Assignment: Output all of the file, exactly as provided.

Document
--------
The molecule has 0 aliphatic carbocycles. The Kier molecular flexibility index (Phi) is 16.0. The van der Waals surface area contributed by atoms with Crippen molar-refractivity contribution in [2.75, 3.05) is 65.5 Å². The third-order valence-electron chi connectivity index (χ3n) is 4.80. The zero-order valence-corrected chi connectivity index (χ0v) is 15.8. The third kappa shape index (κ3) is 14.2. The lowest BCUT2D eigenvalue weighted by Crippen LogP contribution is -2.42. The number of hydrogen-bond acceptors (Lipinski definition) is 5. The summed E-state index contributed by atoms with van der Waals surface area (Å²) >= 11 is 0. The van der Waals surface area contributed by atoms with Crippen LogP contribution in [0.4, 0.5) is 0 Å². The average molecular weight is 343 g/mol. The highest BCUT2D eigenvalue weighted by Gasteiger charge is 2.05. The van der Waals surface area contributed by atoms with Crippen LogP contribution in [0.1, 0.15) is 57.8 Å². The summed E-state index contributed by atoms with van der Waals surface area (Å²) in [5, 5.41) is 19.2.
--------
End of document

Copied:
The molecule has 0 aliphatic carbocycles. The Kier molecular flexibility index (Phi) is 16.0. The van der Waals surface area contributed by atoms with Crippen molar-refractivity contribution in [2.75, 3.05) is 65.5 Å². The third-order valence-electron chi connectivity index (χ3n) is 4.80. The zero-order valence-corrected chi connectivity index (χ0v) is 15.8. The third kappa shape index (κ3) is 14.2. The lowest BCUT2D eigenvalue weighted by Crippen LogP contribution is -2.42. The number of hydrogen-bond acceptors (Lipinski definition) is 5. The summed E-state index contributed by atoms with van der Waals surface area (Å²) >= 11 is 0. The van der Waals surface area contributed by atoms with Crippen LogP contribution in [0.4, 0.5) is 0 Å². The average molecular weight is 343 g/mol. The highest BCUT2D eigenvalue weighted by Gasteiger charge is 2.05. The van der Waals surface area contributed by atoms with Crippen LogP contribution in [0.1, 0.15) is 57.8 Å². The summed E-state index contributed by atoms with van der Waals surface area (Å²) in [5, 5.41) is 19.2.